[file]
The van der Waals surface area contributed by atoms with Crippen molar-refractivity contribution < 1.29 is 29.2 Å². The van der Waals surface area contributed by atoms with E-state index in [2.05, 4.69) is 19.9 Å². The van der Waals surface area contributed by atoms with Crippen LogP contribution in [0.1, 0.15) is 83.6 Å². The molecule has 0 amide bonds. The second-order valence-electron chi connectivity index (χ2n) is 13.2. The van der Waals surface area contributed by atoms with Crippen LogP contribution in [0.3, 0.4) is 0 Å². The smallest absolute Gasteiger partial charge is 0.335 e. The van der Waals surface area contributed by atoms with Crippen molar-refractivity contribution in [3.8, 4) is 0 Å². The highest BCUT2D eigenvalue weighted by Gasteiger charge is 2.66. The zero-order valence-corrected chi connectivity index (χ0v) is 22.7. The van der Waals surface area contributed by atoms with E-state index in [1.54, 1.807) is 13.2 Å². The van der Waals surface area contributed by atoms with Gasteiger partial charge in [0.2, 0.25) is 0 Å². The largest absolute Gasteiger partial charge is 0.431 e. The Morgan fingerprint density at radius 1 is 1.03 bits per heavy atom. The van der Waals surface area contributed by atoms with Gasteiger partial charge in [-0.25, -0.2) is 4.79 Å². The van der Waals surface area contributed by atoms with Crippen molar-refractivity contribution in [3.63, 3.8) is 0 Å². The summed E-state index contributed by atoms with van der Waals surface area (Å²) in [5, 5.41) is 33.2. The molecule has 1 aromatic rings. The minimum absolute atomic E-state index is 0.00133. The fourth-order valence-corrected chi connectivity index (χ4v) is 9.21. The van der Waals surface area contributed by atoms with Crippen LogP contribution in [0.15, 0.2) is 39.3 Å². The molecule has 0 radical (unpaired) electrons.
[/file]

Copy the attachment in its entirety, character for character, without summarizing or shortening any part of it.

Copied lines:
The van der Waals surface area contributed by atoms with Crippen molar-refractivity contribution < 1.29 is 29.2 Å². The van der Waals surface area contributed by atoms with E-state index in [2.05, 4.69) is 19.9 Å². The van der Waals surface area contributed by atoms with Crippen LogP contribution in [0.1, 0.15) is 83.6 Å². The molecule has 0 amide bonds. The second-order valence-electron chi connectivity index (χ2n) is 13.2. The van der Waals surface area contributed by atoms with Crippen LogP contribution in [0.3, 0.4) is 0 Å². The smallest absolute Gasteiger partial charge is 0.335 e. The van der Waals surface area contributed by atoms with Crippen molar-refractivity contribution in [3.8, 4) is 0 Å². The highest BCUT2D eigenvalue weighted by Gasteiger charge is 2.66. The zero-order valence-corrected chi connectivity index (χ0v) is 22.7. The van der Waals surface area contributed by atoms with E-state index in [1.54, 1.807) is 13.2 Å². The van der Waals surface area contributed by atoms with Gasteiger partial charge in [0.2, 0.25) is 0 Å². The largest absolute Gasteiger partial charge is 0.431 e. The Morgan fingerprint density at radius 1 is 1.03 bits per heavy atom. The van der Waals surface area contributed by atoms with Gasteiger partial charge in [-0.25, -0.2) is 4.79 Å². The van der Waals surface area contributed by atoms with Crippen molar-refractivity contribution in [3.63, 3.8) is 0 Å². The summed E-state index contributed by atoms with van der Waals surface area (Å²) in [5, 5.41) is 33.2. The molecule has 1 aromatic rings. The minimum absolute atomic E-state index is 0.00133. The fourth-order valence-corrected chi connectivity index (χ4v) is 9.21. The van der Waals surface area contributed by atoms with Crippen LogP contribution in [0.15, 0.2) is 39.3 Å². The molecule has 0 radical (unpaired) electrons.